New Contribution Limits Set for 2015-2016 Cycle

Home » Resources » Downloads & Guides » New Contribution Limits Set for 2015-2016 Cycle

New Contribution Limits Set for 2015-2016 Cycle

Posted on

The 2015-2016 election cycle will see many changes to campaign finance laws and limits.

Earlier this week, the Federal Election Commission released new spending limits for the 2015-2016 cycle to adjust for inflation. Individuals can now donate up to $2,700 per candidate per election and up to $33,400 to party committees for political advocacy.

But this is only the most recent change to effect campaign spending limits & FEC regulations.

Last spring, the Supreme Court struck down the cap that limited individuals to donating no more than $123,200 to all federal candidates and political committees per cycle. In McCutcheon v. FEC, the court ruled 5-4 to end the $123,200 limit on the basis that it infringed on First Amendment rights.

In December, Congress also created three new types of political funds for national party committees in the omnibus bill. Donors may now contribute up to $100,200 per year to each of the funds including:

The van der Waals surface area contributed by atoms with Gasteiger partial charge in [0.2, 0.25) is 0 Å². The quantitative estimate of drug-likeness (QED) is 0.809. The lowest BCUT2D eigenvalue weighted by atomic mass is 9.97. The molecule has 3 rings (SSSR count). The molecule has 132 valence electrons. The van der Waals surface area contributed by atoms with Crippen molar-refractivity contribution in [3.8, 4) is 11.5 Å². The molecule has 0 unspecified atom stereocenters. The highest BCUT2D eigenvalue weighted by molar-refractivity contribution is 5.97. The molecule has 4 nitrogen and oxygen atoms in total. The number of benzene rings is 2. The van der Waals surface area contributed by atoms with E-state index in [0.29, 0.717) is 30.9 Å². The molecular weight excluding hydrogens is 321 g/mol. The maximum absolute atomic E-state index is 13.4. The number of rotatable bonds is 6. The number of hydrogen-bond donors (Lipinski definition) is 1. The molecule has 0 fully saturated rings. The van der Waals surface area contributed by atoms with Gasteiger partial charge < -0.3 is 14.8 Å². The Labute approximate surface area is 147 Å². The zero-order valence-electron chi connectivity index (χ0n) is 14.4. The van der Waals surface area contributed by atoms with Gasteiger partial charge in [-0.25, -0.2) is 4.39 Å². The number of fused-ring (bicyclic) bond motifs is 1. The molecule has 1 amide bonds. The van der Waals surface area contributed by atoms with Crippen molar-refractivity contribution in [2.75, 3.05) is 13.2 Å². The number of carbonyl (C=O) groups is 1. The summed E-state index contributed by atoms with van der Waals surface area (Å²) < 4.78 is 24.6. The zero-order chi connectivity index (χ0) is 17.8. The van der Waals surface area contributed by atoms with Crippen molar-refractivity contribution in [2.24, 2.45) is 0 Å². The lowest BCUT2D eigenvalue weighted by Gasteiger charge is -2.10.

• A party convention fund for the Republican National Committee and Democratic National Committee that may accept up to $100,200 per year from an individual and up to $45,000 per year from a multicandidate PAC.
  • A building fund that may accept up to $100,200 per year from an individual and up to $45,000 per year from a multicandidate PAC. In addition to the RNC, both the NRCC and NRSC are eligible to create these.
  • A recount & legal proceedings fund that may accept up to $100,200 per year from an individual and up to $45,000 per year from a multicandidate PAC. The NRCC and NRSC are also eligible for these types of funds.

2015-2016 FEC Limits

The creation of these funds grew out of the need for both the RNC and DNC to raise support for their party conventions after a 2014 law ended public funding of those events. The Gabriella Miller Kids First Research Act directed the $126 million that was allocated for national party conventions over the next decade to the National Institutes of Health for research on pediatric diseases.